Exit is more powerful than voice

In this post, I wrote about how competition and choice is important for encouraging bottoms-up innovation. When we say things like “roads are socialized” we gloss over something very important. There isn’t a single road department. There are many. We have Federal highways, state highways, county roads and city roads.

Each department operates somewhat independently and tries different things to solve the problems they face. Every now and then, one happens across an improvement that works well and other road departments can choose to adopt it. That type of innovation would not happen as often if there was a single road department that pushed one set of standards.

Alex Tabarrok of Marginal Revolution makes this point well in this post about how education was rebuilt in New Orleans after Katrina, when describing the source of innovation in education:

What really drives innovation, however, is not a simple substitution of private for public but a system substitution of competition for monopoly.

I agree. In the comments of his post, I suggested re-framing this in terms of the benefit to the user (edited slightly here):

It is not a simple substitution of a choice between free-to-the user public and cost-to-the-user private, but a system substitution of more choice by the user.’

We often get hung up on the public/private distinction. That doesn’t matter as much as how free the users — the direct beneficiaries — are to make a choice.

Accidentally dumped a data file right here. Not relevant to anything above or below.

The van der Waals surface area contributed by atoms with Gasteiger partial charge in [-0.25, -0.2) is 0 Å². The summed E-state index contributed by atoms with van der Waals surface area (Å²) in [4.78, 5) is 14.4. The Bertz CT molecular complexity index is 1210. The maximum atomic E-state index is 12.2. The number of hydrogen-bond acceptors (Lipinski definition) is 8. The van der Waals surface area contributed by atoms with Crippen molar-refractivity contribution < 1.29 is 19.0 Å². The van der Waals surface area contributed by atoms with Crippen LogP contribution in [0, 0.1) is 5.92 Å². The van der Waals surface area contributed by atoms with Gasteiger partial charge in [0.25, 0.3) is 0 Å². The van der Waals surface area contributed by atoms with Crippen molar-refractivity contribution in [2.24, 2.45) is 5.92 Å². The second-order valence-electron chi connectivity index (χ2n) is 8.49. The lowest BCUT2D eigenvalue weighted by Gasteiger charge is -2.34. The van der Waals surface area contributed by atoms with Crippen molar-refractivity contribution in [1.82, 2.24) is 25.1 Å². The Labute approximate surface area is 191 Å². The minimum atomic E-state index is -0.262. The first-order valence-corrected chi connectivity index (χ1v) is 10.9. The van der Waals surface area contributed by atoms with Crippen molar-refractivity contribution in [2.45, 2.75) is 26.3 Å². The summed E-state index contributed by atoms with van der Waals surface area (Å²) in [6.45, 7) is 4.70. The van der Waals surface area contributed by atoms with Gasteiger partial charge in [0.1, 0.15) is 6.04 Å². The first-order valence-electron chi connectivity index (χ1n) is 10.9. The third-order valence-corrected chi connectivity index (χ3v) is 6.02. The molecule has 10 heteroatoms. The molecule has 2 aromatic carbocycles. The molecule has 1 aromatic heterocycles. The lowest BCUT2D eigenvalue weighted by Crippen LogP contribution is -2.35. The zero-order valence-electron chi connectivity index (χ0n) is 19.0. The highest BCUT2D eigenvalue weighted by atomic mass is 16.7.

The freer the users are to choose to exit their current option if it isn’t working for them, the better.

This dynamic drives innovation. Why, you might ask? Because the freer your users are to leave you, the harder competitors will try to give your users what they want to encourage them to leave and the more honest soul-searching you may do to figure out why your users are leaving you. If you can’t figure it out, you end up going away.

My parents decided to move to exit a school district that wasn’t giving them what they wanted. That choice was much more powerful than their voice would have been had they decided to stay and try to change the direction of the school district.

So, whenever we think about why one system works and another doesn’t, maybe we should think in terms of how free users are to choose.

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2 thoughts on “Exit is more powerful than voice

  1. If choice is the driver than is communication with the customer or the end user the engine for innovation or do you feel that this must come from within the organization? If it is within must that change start from leadership or can it happen bottom up? Looking forward to your thoughts.
    Cheers

    • Thanks for the comment. I don’t believe Tabarrok meant ‘driver’ as in operating a vehicle. I think he meant it as the engine. And I agree with him.

      The end users are communicating with the organization when they leave. It’s just sometimes those within the organization don’t know how to interpret it.

      Sometimes the end users don’t know exactly why they leave. You can ask them, they’ll tell you one thing, but it’s really something else — or 5 or 10 something elses.

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